Have you ever watched The Weather Channel? Well, there’s a good chance that the background music you’re hearing was done by GARY OLEYAR. OLEYAR has done an entire CD of music for the channel that is still in use today.

The Buttonwood Tree Performing Arts Center is located at 605 Main Street, Middletown. There is ample, free parking behind It's Only Natural market. Refreshments, viewing of Buttonwood's Art show, the bookstore and refreshments are all open and available. Call for info: (860) 347-4957.

SATURDAY, January 26th local musician, Carolyn Brodginski offers a workshop and concert featuring handmade dulcimers. Instruments are provided for this hour-long class. Register and find out more HERE. 

Carolyn discovered the dulcimer in 1980 when she saw Sally Rogers in concert at The Sounding Board in West Hartford. An accomplished folk guitarist at the time, she just couldn’t figure out what to do with this beautiful, sweet sounding instrument with so few strings.

More than 30 years later, she found The Ct. Mountain Dulcimer Gathering in Colchester, and was shocked at how easy the instrument is to play. She has been playing ever since, and loves the many voices of the dulcimer, playing roots, blues, classical, ethnic music, lullabies, as well as the music of contemporary musicians.

Two of her own songs have been featured in Dulcimer Players News, a magazine and CD for and about dulcimer enthusiasts with an international distribution. As a performer, songwriter, teacher, and therapeutic musician, she is passionate about “spreading the dulcimer gospel”, taking great joy in introducing this beautiful original American folk instrument to others.

Beginners are welcome!
The workshop and concert are each $15, together the fee is $25.
Please register here.

Wednesday, January 23, 2019

Urban Farming Film Growing Cities Next in Environmental Series

The next film in The Elements: An Annual Environmental Film Series will be Growing Cities.  The screening will be held Monday, February 4, 2019 at 7pm at Wesleyan's Center for Film Studies, 301 Washington Terrace, Middletown, CT.  Parking information and directions can be found here.  As always, the film is open to the public and free of charge.  

Growing Cities is about urban farming in America and how much power it has to revitalize our cities and change the way we eat. 

"From rooftop farmers to backyard beekeepers, Americans are growing food like never before. GROWING CITIES tells the inspiring stories of these intrepid urban farmers, innovators, and everyday city-dwellers who are challenging the way this country grows and distributes its food. From those growing food in backyards to make ends meet to educators teaching kids to eat healthier, urban farmers are harvesting a whole lot more than simply good food."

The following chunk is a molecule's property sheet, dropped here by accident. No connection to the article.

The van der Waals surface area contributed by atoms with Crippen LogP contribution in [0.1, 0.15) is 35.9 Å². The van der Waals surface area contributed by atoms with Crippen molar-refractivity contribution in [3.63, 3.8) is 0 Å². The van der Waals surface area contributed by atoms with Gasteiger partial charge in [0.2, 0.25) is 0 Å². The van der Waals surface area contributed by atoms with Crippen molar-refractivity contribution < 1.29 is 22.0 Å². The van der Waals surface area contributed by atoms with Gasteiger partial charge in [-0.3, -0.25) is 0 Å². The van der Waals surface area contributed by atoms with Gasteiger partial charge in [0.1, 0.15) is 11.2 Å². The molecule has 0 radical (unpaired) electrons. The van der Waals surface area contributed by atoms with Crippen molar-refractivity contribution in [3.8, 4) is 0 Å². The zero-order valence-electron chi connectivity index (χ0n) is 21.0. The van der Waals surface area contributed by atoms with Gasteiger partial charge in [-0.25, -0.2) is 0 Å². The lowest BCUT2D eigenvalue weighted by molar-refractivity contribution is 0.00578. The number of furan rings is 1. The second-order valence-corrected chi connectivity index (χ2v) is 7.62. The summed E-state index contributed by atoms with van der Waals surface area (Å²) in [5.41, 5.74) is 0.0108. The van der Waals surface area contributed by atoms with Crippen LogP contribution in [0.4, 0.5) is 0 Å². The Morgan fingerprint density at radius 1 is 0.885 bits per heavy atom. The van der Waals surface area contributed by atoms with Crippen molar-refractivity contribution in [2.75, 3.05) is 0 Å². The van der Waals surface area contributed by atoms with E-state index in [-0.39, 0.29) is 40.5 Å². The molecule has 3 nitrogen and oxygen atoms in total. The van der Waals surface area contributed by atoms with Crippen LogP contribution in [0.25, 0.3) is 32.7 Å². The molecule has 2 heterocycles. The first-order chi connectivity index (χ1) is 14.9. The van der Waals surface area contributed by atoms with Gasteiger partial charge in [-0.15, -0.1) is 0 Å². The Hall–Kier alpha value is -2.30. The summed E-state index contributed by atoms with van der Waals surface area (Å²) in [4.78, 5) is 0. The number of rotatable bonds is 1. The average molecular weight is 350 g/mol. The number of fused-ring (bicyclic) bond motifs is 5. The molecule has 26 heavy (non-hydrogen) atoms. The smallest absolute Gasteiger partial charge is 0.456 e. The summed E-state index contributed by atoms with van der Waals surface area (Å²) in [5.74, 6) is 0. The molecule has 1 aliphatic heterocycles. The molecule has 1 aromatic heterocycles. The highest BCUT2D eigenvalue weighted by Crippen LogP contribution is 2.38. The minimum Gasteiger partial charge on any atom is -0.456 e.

More information and a Growing Cities trailer can be found at  

Following the film, we welcome you to stay for an informal discussion led by Gabe Russo of Forest City Farms in Middletown.  

The final film in the 2018-2019 series will be: 
Anthropocene, April 1, 2019 at Middlesex Community College, Chapman Hall, about the potential of a new geological epoch coined the Anthropocene, describing a planet shaped more by mankind than by nature (

We hope you can join us for one or both of our upcoming films!  Please phone the Conservation District office for more information at 860-346-3282. 

The Elements: An Annual Environmental Film Series, begun in 2015, is sponsored by the Connecticut River Coastal Conservation District, Middlesex Community College Environmental Science Program, The Rockfall Foundation, and Wesleyan University's Center for the Arts, College of the Environment, and College of Film and the Moving Image. 

Monday, January 21, 2019

Le Petit Studio with Toto Kisaku

Oddfellows Playhouse announces “Le Petit Studio”, a series of three theater workshops for ages 8 – 14 and their family members. The first workshop is Saturday, January 26, 10am to noon at Oddfellows Playhouse, 128 Washington Street in Middletown.

Each week will be a new theater experience, a new story, a new creation. Work with Congolese theater artist Toto Kisaku to create instant theater on three Saturday mornings this winter -- January 26, February 9 & February 23, 10 am to noon. Attend one Saturday, or all three. Tuition is $30 per session, or $75 for all three sessions. Financial aid is available. A unique opportunity to work together as a family on a creative project, and to join other kids and families in the process.

Toto Kisaku is a Congolese theater artist who is now a Middletown resident. His one-person show, "Requiem for an Electric Chair", was a highlight of last summer's International Festival of Arts and Ideas in New Haven. Le Petit Studio is an exciting kid and family theater event that Toto has devised and implemented all over the country. Here is a description in his words: